Thursday, May 16, 2013

In Pictures: Drakes Bay Oyster Company at Work

Posted By on Thu, May 16, 2013 at 4:30 PM

click to enlarge Drakes Bay Oyster Company workers hang racks of baby oysters from planks in the water. - JOSH EDELSON
  • Josh Edelson
  • Drakes Bay Oyster Company workers hang racks of baby oysters from planks in the water.

I wrote a long feature for this week's paper on the fight over the future of Drakes Bay Oyster Company, a small, family-owned oyster farm in Marin that happens to be on federally protected land. The case was heard in the Ninth Circuit Court of Appeals in San Francisco on Tuesday, and it's unknown if the farm's operating days are numbered. We captured so many great photos from our day in the oyster boat with the crew that we made a slideshow of the oyster-harvesting process.

See also: Shuck and Jive: Drakes Bay Oyster Company Forces a Redefinition of Environmentalism

Slideshow: Drakes Bay Oyster Co. at Work

First, we took the boat out to a barge where fledgling oysters no bigger on a fingernail were growing on old shells attached to wire racks (oysters start life as floating microscopic spat and like to attach themselves to old shells to begin to mature -- it's an indication that the area has been good for their kind in the past). We then scooted over to the middle of the estuary and the old-fashioned wooden oyster scaffolding that the company has been using for years. Workers draped the U-shaped wire racks over the wood planks to get the oysters in the water, and then harvested some oysters that had been growing for months.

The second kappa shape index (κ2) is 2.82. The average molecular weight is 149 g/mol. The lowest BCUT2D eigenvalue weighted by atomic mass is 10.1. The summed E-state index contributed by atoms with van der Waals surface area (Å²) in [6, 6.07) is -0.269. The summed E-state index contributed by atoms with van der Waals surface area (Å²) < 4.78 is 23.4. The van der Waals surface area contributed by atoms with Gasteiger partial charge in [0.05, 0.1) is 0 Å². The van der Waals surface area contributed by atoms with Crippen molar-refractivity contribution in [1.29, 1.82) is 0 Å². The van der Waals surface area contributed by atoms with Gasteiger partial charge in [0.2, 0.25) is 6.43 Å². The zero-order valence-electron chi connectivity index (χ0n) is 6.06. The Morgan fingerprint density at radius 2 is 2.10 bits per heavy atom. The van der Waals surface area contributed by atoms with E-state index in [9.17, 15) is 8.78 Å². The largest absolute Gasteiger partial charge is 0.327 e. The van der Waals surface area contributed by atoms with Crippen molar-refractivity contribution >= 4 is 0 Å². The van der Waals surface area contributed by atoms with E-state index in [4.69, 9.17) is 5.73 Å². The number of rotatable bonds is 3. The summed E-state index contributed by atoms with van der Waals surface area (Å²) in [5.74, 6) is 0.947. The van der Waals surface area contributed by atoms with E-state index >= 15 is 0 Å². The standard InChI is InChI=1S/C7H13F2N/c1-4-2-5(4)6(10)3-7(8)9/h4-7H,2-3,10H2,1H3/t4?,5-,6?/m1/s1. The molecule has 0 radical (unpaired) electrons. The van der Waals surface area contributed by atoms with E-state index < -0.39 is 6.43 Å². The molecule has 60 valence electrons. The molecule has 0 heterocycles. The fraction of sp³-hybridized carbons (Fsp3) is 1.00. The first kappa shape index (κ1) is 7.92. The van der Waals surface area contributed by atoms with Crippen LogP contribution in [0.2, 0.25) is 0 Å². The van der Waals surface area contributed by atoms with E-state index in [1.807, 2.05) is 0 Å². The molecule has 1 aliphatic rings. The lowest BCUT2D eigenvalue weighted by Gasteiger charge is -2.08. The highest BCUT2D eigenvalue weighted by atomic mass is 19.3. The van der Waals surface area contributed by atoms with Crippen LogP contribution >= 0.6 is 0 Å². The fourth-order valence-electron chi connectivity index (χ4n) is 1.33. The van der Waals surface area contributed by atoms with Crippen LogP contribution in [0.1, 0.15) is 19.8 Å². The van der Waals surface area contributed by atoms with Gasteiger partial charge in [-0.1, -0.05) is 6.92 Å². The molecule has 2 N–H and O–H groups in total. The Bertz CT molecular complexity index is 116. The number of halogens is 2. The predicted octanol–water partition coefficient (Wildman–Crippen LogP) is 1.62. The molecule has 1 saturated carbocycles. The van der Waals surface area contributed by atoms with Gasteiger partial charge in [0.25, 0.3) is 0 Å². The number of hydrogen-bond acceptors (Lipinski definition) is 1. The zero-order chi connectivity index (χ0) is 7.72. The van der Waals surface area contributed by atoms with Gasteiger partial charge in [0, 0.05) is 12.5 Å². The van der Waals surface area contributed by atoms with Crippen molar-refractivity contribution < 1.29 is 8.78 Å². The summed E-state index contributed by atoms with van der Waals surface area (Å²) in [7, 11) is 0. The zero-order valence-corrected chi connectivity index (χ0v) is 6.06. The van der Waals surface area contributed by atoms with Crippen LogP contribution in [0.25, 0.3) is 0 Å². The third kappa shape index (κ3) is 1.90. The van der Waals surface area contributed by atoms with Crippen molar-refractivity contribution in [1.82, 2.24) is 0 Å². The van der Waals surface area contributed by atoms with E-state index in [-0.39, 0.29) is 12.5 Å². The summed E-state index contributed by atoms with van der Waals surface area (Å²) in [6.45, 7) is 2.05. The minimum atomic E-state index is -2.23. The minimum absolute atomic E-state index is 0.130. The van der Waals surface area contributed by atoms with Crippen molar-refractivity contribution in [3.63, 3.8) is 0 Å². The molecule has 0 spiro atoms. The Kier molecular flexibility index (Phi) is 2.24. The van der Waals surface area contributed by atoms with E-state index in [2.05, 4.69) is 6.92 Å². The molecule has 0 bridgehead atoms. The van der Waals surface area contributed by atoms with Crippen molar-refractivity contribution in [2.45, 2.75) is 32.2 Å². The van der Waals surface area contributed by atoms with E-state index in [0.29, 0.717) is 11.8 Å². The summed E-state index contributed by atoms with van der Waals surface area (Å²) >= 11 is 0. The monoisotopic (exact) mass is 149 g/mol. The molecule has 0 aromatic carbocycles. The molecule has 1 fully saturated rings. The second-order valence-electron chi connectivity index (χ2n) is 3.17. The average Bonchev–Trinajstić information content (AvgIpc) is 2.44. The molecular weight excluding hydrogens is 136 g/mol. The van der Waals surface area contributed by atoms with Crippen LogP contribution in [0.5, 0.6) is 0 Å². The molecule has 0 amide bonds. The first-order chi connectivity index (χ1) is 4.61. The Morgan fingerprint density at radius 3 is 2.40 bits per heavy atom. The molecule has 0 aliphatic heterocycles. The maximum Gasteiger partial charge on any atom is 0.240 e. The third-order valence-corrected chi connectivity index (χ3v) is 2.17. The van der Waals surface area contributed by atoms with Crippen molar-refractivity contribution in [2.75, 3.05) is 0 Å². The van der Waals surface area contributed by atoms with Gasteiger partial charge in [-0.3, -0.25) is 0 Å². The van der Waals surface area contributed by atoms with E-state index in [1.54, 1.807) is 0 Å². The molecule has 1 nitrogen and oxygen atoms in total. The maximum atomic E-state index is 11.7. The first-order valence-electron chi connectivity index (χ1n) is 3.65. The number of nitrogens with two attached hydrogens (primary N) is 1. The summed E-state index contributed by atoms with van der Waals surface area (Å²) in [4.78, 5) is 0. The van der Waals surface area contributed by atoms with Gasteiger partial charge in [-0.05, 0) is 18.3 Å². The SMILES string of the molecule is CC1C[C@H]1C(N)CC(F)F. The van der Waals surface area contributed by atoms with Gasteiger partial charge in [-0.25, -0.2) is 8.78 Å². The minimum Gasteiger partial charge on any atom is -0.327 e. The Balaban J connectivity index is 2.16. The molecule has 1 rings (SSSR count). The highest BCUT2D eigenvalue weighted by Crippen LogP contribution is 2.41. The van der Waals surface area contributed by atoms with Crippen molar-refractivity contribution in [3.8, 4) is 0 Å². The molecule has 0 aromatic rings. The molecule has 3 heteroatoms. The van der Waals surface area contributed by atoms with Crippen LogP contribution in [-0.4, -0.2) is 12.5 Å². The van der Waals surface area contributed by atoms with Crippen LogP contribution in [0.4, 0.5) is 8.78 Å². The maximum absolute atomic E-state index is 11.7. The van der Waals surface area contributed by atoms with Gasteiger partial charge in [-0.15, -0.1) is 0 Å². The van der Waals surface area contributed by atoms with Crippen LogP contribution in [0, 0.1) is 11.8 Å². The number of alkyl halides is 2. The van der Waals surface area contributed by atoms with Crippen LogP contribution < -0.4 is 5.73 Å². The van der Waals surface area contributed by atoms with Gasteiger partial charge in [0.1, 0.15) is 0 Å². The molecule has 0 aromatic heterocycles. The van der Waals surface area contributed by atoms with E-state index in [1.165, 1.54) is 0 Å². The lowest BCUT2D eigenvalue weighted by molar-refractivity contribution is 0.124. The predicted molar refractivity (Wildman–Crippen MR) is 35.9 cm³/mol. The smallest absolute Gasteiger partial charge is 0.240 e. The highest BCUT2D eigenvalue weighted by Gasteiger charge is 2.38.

It was cold, wet work -- and that was a "warm" day because there wasn't much wind -- and it gave us new respect for the life of an oyster farmer.

Follow @annaroth

  • Pin It


Subscribe to this thread:

Add a comment

Popular Stories

  1. Most Popular Stories
  2. Stories You Missed

Like us on Facebook


  • J-Pop Summit Festival
    Thousands descended onto Post Street through Japantown during the J-Pop Summit Festival from July 19-20. The celebration of Japanese Pop culture and Japanese Heritage attracted residents and visitors from all over the world. Photographs by Christopher Victorio.
  • Ramen Street Festival
    Ramen fans turned out in droves at the annual Japantown J-Pop Festival, which, in part, featured a delicious ramen festival. Photography by Beth LaBerge.